by Stephen Garner

Dockers brand has launched a special collection highlighting the 10-year anniversary of Levi Strauss & Co.’s (LS&Co.) Water<Less techniques, which aims to significantly reduce water use in production – specifically the dyeing and finishing processes – and has helped save more than 3.5 billion liters of water since its introduction in 2010.

The Dockers 10 Year Water<Less collection features the brand’s “Alpha Khakis” and an assortment of tops in a rich color range. While 47 percent of Dockers’ current line is already produced with Water<Less methods, this head-to-toe collection is special. Each piece has a washed look creating a worn-in vibe while saving water in the process. In addition, the collection’s khakis feature internal trim guides to extend the life of the pants as they wear by allowing an easy transition from full-length khakis into crops or shorts.

The Water<Less techniques developed by LS&Co., including specialized dye methods and multiple garment finishing recipes, can reduce the amount of water normally used in the garment finishing process by as much as 96 percent. Since the introduction of Water<Less in 2010, there have been 3.5 billion liters saved of water and nearly 5 billion liters of water recycled. And in the first half of 2020, Dockers saved over 20 million liters of water in the finishing stages of production.

The Dockers 10 Year Water<Less collection is in line with the Water Action Strategy that LS&Co. announced in August 2019. This strategy, an evolution in LS&Co.’s water conservation efforts, is redefining what successful water stewardship in manufacturing looks like by focusing reduction efforts where they are needed most. The strategy includes a commitment to halving water use in manufacturing in water-stressed areas by 2025.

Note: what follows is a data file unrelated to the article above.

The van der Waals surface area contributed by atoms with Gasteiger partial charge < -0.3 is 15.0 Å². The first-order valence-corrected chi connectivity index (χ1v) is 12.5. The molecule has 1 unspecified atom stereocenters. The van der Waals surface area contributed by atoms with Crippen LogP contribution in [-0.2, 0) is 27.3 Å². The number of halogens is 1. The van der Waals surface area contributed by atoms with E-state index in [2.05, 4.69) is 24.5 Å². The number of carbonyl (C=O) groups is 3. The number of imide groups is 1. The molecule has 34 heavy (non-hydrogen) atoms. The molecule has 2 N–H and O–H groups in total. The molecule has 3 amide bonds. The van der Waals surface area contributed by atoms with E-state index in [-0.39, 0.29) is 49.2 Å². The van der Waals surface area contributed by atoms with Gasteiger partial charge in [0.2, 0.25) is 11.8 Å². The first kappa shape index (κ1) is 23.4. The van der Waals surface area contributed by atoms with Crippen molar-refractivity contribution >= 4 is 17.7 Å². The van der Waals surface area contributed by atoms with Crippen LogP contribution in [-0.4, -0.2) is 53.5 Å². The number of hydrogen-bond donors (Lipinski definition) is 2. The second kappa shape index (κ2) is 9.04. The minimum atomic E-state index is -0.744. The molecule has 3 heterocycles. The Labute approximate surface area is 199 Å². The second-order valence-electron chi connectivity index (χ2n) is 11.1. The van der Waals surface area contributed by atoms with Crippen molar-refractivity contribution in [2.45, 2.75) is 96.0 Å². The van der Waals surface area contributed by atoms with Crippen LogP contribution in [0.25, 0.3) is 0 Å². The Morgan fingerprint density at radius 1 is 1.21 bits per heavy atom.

Water conservation is just one part of the larger sustainability puzzle, which has undeniably come to the forefront of fashion in recent years, and in this first half of 2020. The environmental impacts of COVID-19 have been significant – cleaner water and air quality in some of the most polluted cities in the world, and unfortunately, an increase in litter, particularly plastic bags, gloves, and single-use products. There is still a lot of uncertainty and work to do to support our communities and address the inequities that COVID-19 has highlighted, but it has also been made clear just how much our human habits impact the environment. Both as individuals and as brands like Dockers, we’ve been called on to be more thoughtful about where we make a difference and to make more of a difference.

“This year has not gone the way we expected, and it’s been a heavy year for everyone around the world,” said Nick Rendic, global head of design. “It is now more important than ever to focus our efforts on reducing our environmental impact through programs like Water<Less and other innovations. We will continue to innovate and design at the intersection of sustainability and style because that’s what feels right for the future of Dockers products and what best represents our values.”

“A global pandemic is not the way we want to see harmful environmental impact be reduced,” added Lauren Johnson, head of global marketing. “The world has been devastated by this, but we’ve seen what’s possible when individual action leads to collective impact. And as a clothing brand, water conservation is one of the first ways we can make a difference. Right now, our operational objectives are high-quality products that offer confidence and style, accomplished through sustainable production methods. We will continue to challenge our perspective and our commitment to exploring new ways of improving our products and our footprint.”

In addition to Water<Less techniques, Dockers has established sustainability programs with materials from organic cotton farms, and recycled cotton suppliers, and has continued partnership with the Better Cotton Initiative, the largest cotton sustainability program in the world. The brand has committed to 100 percent sustainably sourced cotton in the near future.

In another move to reduce the use of natural resources and adopt alternatives to virgin raw materials, Dockers will introduce select products with performance polyester fibers recycled from plastic bottles in fall 2020. Looking at 2021, the brand is exploring the possibilities of incorporating cottonized hemp into the mainline, which requires less water and fewer pesticides to grow.